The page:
From Worms to Repatriates: Cuba’s Exile Community

Lynn Cruz

The Camarioca exodus of 1964.

HAVANA TIMES – Ever since I began making Political Theater, one thing hasn’t stopped tormenting me, it’s almost psychological torture. It has something to do with the fact that you end up living in a constant state of paranoia.

A prisoner of labels in a world that doesn’t have time to see the nuances of something, where everything is black or white, especially in an authoritarian system which hides behind the guise of a Leftist government which defends social justice, theoretically-speaking. 

In his book Sabbat Gigante, Nestor Diaz de Villegas, the writer who stirs things up among the Cuban exile community, says that the “worm” has been Castrismo’s greatest creation. He was a political prisoner when he was just 18 years old because of a poem he wrote to Carlos III Street, which later became Salvador Allende Avenue after the Revolution triumphed. A teenage prisoner of conscience.

Drawing conclusions from his analysis, you could deduce that Miami became the city of worms. Something that Fidel Castro created together with the US government. This is how Castro purged the island to prevent any kind of political competition. The first “worms” to leave would be the middle class, small business owners, professionals and intellectuals.

An organized repudiation of those leaving the country at Mariel in 1980.

However, 54 years after the first mass exodus in 1964, Cuba is a doomed land today. Opposition on the island is also slandered off as “mercenary” for receiving funds that come from these same Cuban-American “worms” that probably left during the Camarioca boatlift.

A new kind of “worm” left during the following exoduses, the working class who don’t live off of funds from the White House once they are there, nor are they Cubans with renowned surnames. When the time came, they were also labeled “traitors”.

However, in his Sabatt Gigante, Diaz de Villegas says: “There is a kind of late vindication in the fact that the monstrous worm returns to Cuba, transformed into a butterfly.”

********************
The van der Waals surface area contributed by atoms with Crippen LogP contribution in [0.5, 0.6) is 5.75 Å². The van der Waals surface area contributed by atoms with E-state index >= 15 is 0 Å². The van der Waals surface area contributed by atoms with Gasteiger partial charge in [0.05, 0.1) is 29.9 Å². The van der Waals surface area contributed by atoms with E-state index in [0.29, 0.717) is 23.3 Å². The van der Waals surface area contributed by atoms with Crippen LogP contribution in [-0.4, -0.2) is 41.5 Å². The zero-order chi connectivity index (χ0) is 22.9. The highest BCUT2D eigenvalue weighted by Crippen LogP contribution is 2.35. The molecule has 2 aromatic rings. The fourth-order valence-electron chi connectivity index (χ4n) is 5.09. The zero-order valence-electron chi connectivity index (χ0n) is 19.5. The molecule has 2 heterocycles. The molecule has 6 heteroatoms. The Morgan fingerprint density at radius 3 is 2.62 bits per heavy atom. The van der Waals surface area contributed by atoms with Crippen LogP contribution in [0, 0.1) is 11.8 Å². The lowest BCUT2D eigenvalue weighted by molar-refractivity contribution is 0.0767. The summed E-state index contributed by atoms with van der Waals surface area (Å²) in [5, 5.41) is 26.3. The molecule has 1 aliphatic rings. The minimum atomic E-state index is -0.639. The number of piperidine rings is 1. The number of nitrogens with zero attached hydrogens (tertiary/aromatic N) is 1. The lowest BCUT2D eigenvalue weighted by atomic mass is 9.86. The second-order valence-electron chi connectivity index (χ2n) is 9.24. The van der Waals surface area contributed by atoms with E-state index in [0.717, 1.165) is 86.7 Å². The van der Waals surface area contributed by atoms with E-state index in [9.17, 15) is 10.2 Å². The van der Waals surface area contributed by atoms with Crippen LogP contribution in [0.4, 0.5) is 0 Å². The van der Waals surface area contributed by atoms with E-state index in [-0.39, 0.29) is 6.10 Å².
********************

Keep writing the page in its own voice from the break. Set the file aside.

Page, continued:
Rafters in 1994.

They sustain the country with their remittances. However, the Cuban government made sure of adding a 10% tax to the dollar with regard to the Convertible Cuban Peso (CUC). I’m using its English abbreviation so as to not confuse it with the other PCC (Cuban Communist Party), one of destiny’s ironies.

Thus, every time a Cuban begins criticizing the government in a direct way, and shows them that they aren’t afraid, they run the risk of being converted into a “worm”. You have no other choice but ostracism or exile.

Meanwhile, a new kind of industry created by Castrismo has also been extended to the so-called “missions” that doctors, athletes, artists and teachers go on. They are the ones who really pay for the so-called “achievements of the Revolution” which are of course riddled with corruption.  

Cubans rest at the immigration office in Penas Blancas, Costa Rica, on the border with Nicaragua on November 16, 2015.  Photo:  Ezequiel Becera /AFP

You can’t deny Fidel Castro’s intelligence; he collected all the glory for himself, at the expense of dividing, oppressing and crushing the Cuban people.

On the other hand, Donald Trump, the current president of the United States, who represents the ugly American, has stood out for his hostility towards immigrants from “shithole” countries. He has reinforced tensions with the Cuban government, condemning both nations to live in uncertainty and fear. However, it led to the Cuban government establishing the new category of “repatriate worm” after it was supposedly going to “reconcile with its exile community”.

Even though Cubans have a US passport, they still need a Cuban passport to travel to Cuba. Could Cuban and US immigration services please explain, what the status of a repatriate is?

One thought on “From Worms to Repatriates: Cuba’s Exile Community

  • Because I look Cuban, whenever I visit Cuba, the officials in the immigration booth ALWAYS ask me if I am Cuban. Of course, when I speak Spanish, even though I am nearly fluent, the yuma accent is there. At that point, the interrogation ends for most immigration officials but a few continue to ask me questions just to find out if I am pretending to be a foreigner. Believe it or not, I am told some Cubans do that just to be able to visit using their US/Foreign passport. Weird huh?

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